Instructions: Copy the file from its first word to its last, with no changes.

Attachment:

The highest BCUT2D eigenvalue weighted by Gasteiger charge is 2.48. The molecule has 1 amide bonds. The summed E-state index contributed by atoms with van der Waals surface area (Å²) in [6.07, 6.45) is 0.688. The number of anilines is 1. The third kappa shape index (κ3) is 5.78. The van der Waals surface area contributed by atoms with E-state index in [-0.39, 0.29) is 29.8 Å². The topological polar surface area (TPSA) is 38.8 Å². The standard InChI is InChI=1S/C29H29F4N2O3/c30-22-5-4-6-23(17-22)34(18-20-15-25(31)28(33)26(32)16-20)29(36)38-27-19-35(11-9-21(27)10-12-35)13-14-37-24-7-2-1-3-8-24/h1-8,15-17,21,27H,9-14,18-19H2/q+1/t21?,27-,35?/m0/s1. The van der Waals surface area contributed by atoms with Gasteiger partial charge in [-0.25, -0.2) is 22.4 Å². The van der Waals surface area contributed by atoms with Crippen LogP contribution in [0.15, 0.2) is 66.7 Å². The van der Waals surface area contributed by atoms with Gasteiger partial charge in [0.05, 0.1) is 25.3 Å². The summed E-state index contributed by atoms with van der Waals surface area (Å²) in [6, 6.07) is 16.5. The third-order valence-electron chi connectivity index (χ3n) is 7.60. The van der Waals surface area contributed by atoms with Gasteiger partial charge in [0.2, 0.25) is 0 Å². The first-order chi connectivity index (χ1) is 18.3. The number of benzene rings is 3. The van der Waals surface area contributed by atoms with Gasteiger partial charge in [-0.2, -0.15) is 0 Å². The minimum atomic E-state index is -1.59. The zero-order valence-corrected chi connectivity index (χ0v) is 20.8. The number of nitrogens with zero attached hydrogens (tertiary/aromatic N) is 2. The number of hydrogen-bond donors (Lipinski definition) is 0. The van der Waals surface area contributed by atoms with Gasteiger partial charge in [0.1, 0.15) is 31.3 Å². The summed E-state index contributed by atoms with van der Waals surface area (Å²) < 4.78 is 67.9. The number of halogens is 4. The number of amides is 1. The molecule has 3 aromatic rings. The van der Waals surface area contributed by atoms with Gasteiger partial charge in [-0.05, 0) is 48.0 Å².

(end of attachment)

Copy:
The highest BCUT2D eigenvalue weighted by Gasteiger charge is 2.48. The molecule has 1 amide bonds. The summed E-state index contributed by atoms with van der Waals surface area (Å²) in [6.07, 6.45) is 0.688. The number of anilines is 1. The third kappa shape index (κ3) is 5.78. The van der Waals surface area contributed by atoms with E-state index in [-0.39, 0.29) is 29.8 Å². The topological polar surface area (TPSA) is 38.8 Å². The standard InChI is InChI=1S/C29H29F4N2O3/c30-22-5-4-6-23(17-22)34(18-20-15-25(31)28(33)26(32)16-20)29(36)38-27-19-35(11-9-21(27)10-12-35)13-14-37-24-7-2-1-3-8-24/h1-8,15-17,21,27H,9-14,18-19H2/q+1/t21?,27-,35?/m0/s1. The van der Waals surface area contributed by atoms with Gasteiger partial charge in [-0.25, -0.2) is 22.4 Å². The van der Waals surface area contributed by atoms with Crippen LogP contribution in [0.15, 0.2) is 66.7 Å². The van der Waals surface area contributed by atoms with Gasteiger partial charge in [0.05, 0.1) is 25.3 Å². The summed E-state index contributed by atoms with van der Waals surface area (Å²) in [6, 6.07) is 16.5. The third-order valence-electron chi connectivity index (χ3n) is 7.60. The van der Waals surface area contributed by atoms with Gasteiger partial charge in [0.2, 0.25) is 0 Å². The first-order chi connectivity index (χ1) is 18.3. The number of benzene rings is 3. The van der Waals surface area contributed by atoms with Gasteiger partial charge in [-0.2, -0.15) is 0 Å². The minimum atomic E-state index is -1.59. The zero-order valence-corrected chi connectivity index (χ0v) is 20.8. The number of nitrogens with zero attached hydrogens (tertiary/aromatic N) is 2. The number of hydrogen-bond donors (Lipinski definition) is 0. The van der Waals surface area contributed by atoms with Gasteiger partial charge in [0.1, 0.15) is 31.3 Å². The summed E-state index contributed by atoms with van der Waals surface area (Å²) < 4.78 is 67.9. The number of halogens is 4. The number of amides is 1. The molecule has 3 aromatic rings. The van der Waals surface area contributed by atoms with Gasteiger partial charge in [-0.05, 0) is 48.0 Å².